UK energy costs soar, leaving millions of households in fuel poverty

By Alice Summers
16 January 2020

Energy costs in the UK have risen by 40 percent since 2015, according to research by comparison website comparethemarket.com. The average UK household now pays a record £2,707 in bills annually.

These figures, which were based on data inputted by comparethemarket.com customers, only include costs for energy (gas and electricity), home and motor insurance, excluding expenditure associated with broadband, mobile phones and television, which also come at a significant cost.

The majority of this increase in expenditure on bills comes as a result of the massive increases in gas and electricity charges, with the 40 percent hike between 2015 and 2019 being well above the inflation rate. Average energy costs in 2015 were £1,289 a year, compared to £1,813 in 2019.

The surge in energy bills far surpasses the rate of inflation. Had charges risen in line with inflation, they would be 11.6 percent higher now than in 2015, according to the Office for National Statistics.

This is despite a nominal “cap” on energy prices introduced by the Conservative government in January 2019. The price cap—which does not limit the total cost of the bill, only the amount a supplier can charge per kWh (kilowatt hour) of gas and electricity—was initially set at a still huge £1,137 a year for a dual-fuel customer using a typical amount of gas and electricity and paying by direct debit.

However, only three months after introducing the cap, the government fuel regulator, the Office of Gas and Electricity Markets (Ofgem), announced a 10.29 percent increase, raising the upper limit from £1,137 to £1,254.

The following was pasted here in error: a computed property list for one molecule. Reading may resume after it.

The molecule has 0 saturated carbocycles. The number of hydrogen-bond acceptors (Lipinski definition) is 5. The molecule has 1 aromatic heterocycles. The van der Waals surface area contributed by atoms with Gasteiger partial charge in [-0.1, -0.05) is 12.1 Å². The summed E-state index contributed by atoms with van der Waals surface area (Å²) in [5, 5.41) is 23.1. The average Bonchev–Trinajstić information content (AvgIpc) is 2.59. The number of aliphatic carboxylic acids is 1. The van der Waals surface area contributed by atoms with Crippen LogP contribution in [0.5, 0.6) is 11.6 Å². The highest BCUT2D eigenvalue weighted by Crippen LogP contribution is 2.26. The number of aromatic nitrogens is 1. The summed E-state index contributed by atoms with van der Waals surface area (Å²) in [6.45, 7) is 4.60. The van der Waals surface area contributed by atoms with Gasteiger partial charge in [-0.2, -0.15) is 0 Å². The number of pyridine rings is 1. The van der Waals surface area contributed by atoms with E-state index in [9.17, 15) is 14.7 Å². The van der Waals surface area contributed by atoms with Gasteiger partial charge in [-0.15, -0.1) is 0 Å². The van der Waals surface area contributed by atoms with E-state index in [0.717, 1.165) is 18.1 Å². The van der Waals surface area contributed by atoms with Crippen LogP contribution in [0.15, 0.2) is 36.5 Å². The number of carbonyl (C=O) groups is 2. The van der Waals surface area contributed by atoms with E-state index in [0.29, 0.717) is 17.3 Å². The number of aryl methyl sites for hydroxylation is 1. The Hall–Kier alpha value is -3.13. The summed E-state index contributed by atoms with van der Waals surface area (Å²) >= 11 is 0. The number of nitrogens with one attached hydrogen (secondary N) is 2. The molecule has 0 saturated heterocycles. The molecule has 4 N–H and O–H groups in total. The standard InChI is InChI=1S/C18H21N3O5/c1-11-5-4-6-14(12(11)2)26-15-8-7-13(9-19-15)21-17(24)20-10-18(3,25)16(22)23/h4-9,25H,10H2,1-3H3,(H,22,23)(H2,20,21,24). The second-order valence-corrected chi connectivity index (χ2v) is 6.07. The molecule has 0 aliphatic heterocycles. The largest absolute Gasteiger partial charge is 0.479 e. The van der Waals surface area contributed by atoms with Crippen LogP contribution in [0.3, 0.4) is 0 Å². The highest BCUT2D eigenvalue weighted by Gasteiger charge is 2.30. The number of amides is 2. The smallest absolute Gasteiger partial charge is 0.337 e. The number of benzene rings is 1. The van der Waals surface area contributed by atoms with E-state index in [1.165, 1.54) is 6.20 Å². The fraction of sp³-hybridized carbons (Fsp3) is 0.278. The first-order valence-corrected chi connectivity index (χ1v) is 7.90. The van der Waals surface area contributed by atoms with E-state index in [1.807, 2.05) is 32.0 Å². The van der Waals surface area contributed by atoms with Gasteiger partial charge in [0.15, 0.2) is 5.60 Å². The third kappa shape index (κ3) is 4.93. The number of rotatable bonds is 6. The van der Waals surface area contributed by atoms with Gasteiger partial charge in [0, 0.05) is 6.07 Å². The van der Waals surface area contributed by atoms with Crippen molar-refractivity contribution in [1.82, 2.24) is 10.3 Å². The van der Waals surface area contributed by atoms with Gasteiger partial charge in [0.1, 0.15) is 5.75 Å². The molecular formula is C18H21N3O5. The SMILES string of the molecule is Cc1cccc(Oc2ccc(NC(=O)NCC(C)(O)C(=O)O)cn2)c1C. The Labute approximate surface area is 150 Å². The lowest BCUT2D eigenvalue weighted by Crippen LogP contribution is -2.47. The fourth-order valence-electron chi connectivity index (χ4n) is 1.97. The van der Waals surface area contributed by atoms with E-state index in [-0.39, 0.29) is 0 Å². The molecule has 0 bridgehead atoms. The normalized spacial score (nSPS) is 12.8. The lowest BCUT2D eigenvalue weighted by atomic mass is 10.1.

As Richard Neudegg, head of regulation at price-comparison website uSwitch, commented: “People could be forgiven for feeling that they’ve been completely and utterly conned by the Government’s energy price cap. … It’s now crystal clear that households were never going to save what was promised.”

Ofgem claimed that the cap would “give 11 million [people] a fairer deal,” and that customers would save around £76 on average and as much as £120 on the most expensive tariffs. But as could be expected, rather than reducing the amount charged by suppliers, many of the most prominent energy providers—including British Gas, EDF Energy, E.ON UK, npower, Scottish Power and SSE—saw the setting of an upper limit as a golden opportunity to increase their prices towards the maximum permissible.

Those living in London and other major urban centres have been particularly hard hit by these rising costs, with the average household in the capital paying £3,129 a year—over £400 more than the national average. The West Midlands region, with the second most expensive annual costs in the UK, was paying an average of £2,910 on bills in 2019.

By comparison, those living in Scotland, the cheapest area, spend “only” £2,470 on bills, according to comparethemarket ’s survey.

Many families are being crippled by a huge increase in essential services required for life in the 21st century. Simon McCulloch, director at comparethemarket.com, noted that the increase in energy bills was a “stark reminder of not only the high cost of essential services but of the huge increases that have been seen in the past few years. The average cost of energy and motor and home insurance is now £675 higher than in 2015.”